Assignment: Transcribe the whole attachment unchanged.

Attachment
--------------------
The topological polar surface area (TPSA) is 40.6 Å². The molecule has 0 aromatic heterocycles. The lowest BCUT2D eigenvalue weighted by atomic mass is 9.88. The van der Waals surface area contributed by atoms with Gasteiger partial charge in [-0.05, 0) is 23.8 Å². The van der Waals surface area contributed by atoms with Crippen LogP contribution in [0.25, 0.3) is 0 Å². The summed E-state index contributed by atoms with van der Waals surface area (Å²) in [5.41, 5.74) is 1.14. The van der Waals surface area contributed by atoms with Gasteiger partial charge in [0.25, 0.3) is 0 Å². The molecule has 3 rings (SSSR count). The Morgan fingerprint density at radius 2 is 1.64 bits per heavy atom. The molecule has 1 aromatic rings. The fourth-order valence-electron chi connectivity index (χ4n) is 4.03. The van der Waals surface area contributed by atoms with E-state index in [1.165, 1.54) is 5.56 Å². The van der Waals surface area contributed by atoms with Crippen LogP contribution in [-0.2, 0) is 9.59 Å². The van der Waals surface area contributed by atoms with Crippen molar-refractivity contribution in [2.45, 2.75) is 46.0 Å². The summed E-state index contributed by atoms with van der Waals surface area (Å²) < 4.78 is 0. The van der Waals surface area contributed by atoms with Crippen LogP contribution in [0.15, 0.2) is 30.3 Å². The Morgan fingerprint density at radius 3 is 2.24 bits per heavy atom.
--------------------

The topological polar surface area (TPSA) is 40.6 Å². The molecule has 0 aromatic heterocycles. The lowest BCUT2D eigenvalue weighted by atomic mass is 9.88. The van der Waals surface area contributed by atoms with Gasteiger partial charge in [-0.05, 0) is 23.8 Å². The van der Waals surface area contributed by atoms with Crippen LogP contribution in [0.25, 0.3) is 0 Å². The summed E-state index contributed by atoms with van der Waals surface area (Å²) in [5.41, 5.74) is 1.14. The van der Waals surface area contributed by atoms with Gasteiger partial charge in [0.25, 0.3) is 0 Å². The molecule has 3 rings (SSSR count). The Morgan fingerprint density at radius 2 is 1.64 bits per heavy atom. The molecule has 1 aromatic rings. The fourth-order valence-electron chi connectivity index (χ4n) is 4.03. The van der Waals surface area contributed by atoms with E-state index in [1.165, 1.54) is 5.56 Å². The van der Waals surface area contributed by atoms with Crippen LogP contribution in [-0.2, 0) is 9.59 Å². The van der Waals surface area contributed by atoms with Crippen molar-refractivity contribution in [2.45, 2.75) is 46.0 Å². The summed E-state index contributed by atoms with van der Waals surface area (Å²) < 4.78 is 0. The van der Waals surface area contributed by atoms with Crippen LogP contribution in [0.15, 0.2) is 30.3 Å². The Morgan fingerprint density at radius 3 is 2.24 bits per heavy atom.